With around 2,000 young children ending up in A&E each year with scalds from bath water, the UK body for approved plumbers is raising awareness on how to prevent burns and scalds in homes, schools, hospitals and care homes.
Hot water scalds can be extremely dangerous – especially to children and older people. According to The Royal Society for the Prevention of Accidents (RoSPA), hot bath water is responsible for the highest number of fatal and severe burn injuries in young children and an average of 15 pensioners die each year from tap-water scalds.
One of the main reasons scalding occurs is that hot water is stored at 60°C or above to limit the growth of harmful Legionella bacteria. However, if water comes out of the tap above 60°C, people can suffer third degree burns in just six seconds.
This is why WaterSafe, the UK register for approved plumbers, is raising awareness of the importance of using thermostatic taps and mixing valves (TMVs) to support National Burn Awareness Day on 17 October. The valves are particularly important for larger plumbing systems in places such as schools, care homes and hospitals.
TMVs allow water to be stored at a high enough temperature to kill harmful bacteria but reduce it to a safe temperature as it comes out of the tap, by mixing it with the cold supply.They can cost as little as £30 and be retrofitted to older systems.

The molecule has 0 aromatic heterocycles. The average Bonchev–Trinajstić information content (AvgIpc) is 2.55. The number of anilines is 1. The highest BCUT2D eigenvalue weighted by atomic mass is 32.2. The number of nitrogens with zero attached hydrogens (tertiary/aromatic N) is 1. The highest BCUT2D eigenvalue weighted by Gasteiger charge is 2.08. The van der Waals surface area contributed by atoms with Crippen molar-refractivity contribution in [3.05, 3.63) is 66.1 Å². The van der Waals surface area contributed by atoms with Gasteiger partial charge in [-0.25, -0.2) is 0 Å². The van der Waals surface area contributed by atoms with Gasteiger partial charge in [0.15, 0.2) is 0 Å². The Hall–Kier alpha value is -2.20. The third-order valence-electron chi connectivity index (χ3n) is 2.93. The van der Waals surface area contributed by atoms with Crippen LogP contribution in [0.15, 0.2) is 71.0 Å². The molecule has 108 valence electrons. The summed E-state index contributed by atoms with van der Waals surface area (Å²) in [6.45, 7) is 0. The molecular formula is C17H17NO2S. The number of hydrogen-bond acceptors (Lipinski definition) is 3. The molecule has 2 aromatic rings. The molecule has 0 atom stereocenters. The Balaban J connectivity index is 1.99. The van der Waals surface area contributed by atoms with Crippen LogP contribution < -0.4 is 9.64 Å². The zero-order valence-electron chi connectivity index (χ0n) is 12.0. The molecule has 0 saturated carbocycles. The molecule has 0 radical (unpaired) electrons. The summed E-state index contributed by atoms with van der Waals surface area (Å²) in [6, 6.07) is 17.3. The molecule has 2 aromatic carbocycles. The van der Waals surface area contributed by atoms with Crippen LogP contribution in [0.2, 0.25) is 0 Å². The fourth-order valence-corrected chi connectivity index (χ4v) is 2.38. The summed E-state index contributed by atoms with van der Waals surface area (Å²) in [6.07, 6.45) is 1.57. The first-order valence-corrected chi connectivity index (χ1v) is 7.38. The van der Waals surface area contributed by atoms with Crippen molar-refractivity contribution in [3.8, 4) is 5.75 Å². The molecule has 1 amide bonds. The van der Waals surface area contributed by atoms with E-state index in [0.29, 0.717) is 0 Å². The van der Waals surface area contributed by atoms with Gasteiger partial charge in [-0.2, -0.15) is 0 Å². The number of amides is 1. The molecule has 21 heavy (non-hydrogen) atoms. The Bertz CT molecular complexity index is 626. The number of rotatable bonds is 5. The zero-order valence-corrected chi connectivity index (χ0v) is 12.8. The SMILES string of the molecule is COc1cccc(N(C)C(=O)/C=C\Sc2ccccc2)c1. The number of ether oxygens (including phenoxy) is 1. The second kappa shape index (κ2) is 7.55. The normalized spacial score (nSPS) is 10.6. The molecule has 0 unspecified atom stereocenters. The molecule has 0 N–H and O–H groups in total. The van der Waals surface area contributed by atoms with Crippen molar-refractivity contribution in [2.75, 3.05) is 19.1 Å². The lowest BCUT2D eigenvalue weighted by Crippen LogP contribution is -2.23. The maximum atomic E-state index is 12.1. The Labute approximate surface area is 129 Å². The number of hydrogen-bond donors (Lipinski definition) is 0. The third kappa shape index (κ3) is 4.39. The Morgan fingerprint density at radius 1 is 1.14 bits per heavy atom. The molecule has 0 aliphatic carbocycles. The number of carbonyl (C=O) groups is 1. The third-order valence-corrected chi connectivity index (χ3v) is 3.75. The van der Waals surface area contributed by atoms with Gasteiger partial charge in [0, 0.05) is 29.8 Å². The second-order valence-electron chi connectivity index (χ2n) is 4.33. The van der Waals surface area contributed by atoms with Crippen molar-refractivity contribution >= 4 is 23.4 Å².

Julie Spinks, director of WaterSafe said: “While TMVs do need servicing annually, this is a small price to pay to reduce the risk of hot water burns.
“It only takes a few seconds for hot water to cause serious injury, which is why it’s important to know a plumber you employ is competent and qualified to install plumbing correctly, keep your tap water healthy and those in your care safe.
“The WaterSafe register is backed by all water companies in the UK and the water quality regulators and we make sure all its members are fully qualified in the water regulations, insured and have a customer redress scheme in place.”
If TMVs are installed to existing pipework, they should be close to where they will be used to minimise the length of pipework the water will pass through at a reduced temperature. Best practice is to fit taps with a built-in TMV.
Julie added: “Even when using TMVS, to avoid ‘hotspots’ it’s always safest to run cold water first, then to add hot, when running baths, showers and taps. Carefully test the temperature of the bath water before bathing and supervise young children around baths at all times.”